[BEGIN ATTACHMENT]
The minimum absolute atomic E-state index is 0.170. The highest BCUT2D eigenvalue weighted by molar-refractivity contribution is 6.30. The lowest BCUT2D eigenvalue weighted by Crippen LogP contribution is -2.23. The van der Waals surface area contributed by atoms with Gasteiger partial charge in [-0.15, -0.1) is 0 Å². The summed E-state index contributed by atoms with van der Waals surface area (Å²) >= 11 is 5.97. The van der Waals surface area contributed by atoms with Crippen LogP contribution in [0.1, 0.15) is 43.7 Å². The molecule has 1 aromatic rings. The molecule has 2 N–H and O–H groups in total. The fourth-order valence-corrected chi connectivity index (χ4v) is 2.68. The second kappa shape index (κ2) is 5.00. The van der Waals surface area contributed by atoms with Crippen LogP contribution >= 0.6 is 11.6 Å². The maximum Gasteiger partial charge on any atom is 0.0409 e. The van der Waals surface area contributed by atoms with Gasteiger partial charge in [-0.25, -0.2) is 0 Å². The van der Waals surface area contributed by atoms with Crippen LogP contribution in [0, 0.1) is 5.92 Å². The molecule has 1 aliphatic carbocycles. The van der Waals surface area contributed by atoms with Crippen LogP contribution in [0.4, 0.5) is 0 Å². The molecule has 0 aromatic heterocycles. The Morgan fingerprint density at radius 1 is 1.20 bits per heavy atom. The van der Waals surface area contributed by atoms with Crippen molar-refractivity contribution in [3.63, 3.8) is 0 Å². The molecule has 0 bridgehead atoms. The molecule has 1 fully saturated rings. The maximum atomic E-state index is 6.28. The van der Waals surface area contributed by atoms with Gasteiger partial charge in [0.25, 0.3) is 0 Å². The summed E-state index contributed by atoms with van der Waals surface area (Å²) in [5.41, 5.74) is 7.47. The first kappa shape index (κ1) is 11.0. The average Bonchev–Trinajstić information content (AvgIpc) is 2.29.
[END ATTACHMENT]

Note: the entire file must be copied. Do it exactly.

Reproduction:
The minimum absolute atomic E-state index is 0.170. The highest BCUT2D eigenvalue weighted by molar-refractivity contribution is 6.30. The lowest BCUT2D eigenvalue weighted by Crippen LogP contribution is -2.23. The van der Waals surface area contributed by atoms with Gasteiger partial charge in [-0.15, -0.1) is 0 Å². The summed E-state index contributed by atoms with van der Waals surface area (Å²) >= 11 is 5.97. The van der Waals surface area contributed by atoms with Crippen LogP contribution in [0.1, 0.15) is 43.7 Å². The molecule has 1 aromatic rings. The molecule has 2 N–H and O–H groups in total. The fourth-order valence-corrected chi connectivity index (χ4v) is 2.68. The second kappa shape index (κ2) is 5.00. The van der Waals surface area contributed by atoms with Crippen LogP contribution >= 0.6 is 11.6 Å². The maximum Gasteiger partial charge on any atom is 0.0409 e. The van der Waals surface area contributed by atoms with Gasteiger partial charge in [-0.25, -0.2) is 0 Å². The van der Waals surface area contributed by atoms with Crippen LogP contribution in [0, 0.1) is 5.92 Å². The molecule has 1 aliphatic carbocycles. The van der Waals surface area contributed by atoms with Crippen LogP contribution in [0.4, 0.5) is 0 Å². The molecule has 0 aromatic heterocycles. The Morgan fingerprint density at radius 1 is 1.20 bits per heavy atom. The van der Waals surface area contributed by atoms with Crippen molar-refractivity contribution in [3.63, 3.8) is 0 Å². The molecule has 0 bridgehead atoms. The molecule has 1 fully saturated rings. The maximum atomic E-state index is 6.28. The van der Waals surface area contributed by atoms with Gasteiger partial charge in [0.25, 0.3) is 0 Å². The summed E-state index contributed by atoms with van der Waals surface area (Å²) in [5.41, 5.74) is 7.47. The first kappa shape index (κ1) is 11.0. The average Bonchev–Trinajstić information content (AvgIpc) is 2.29.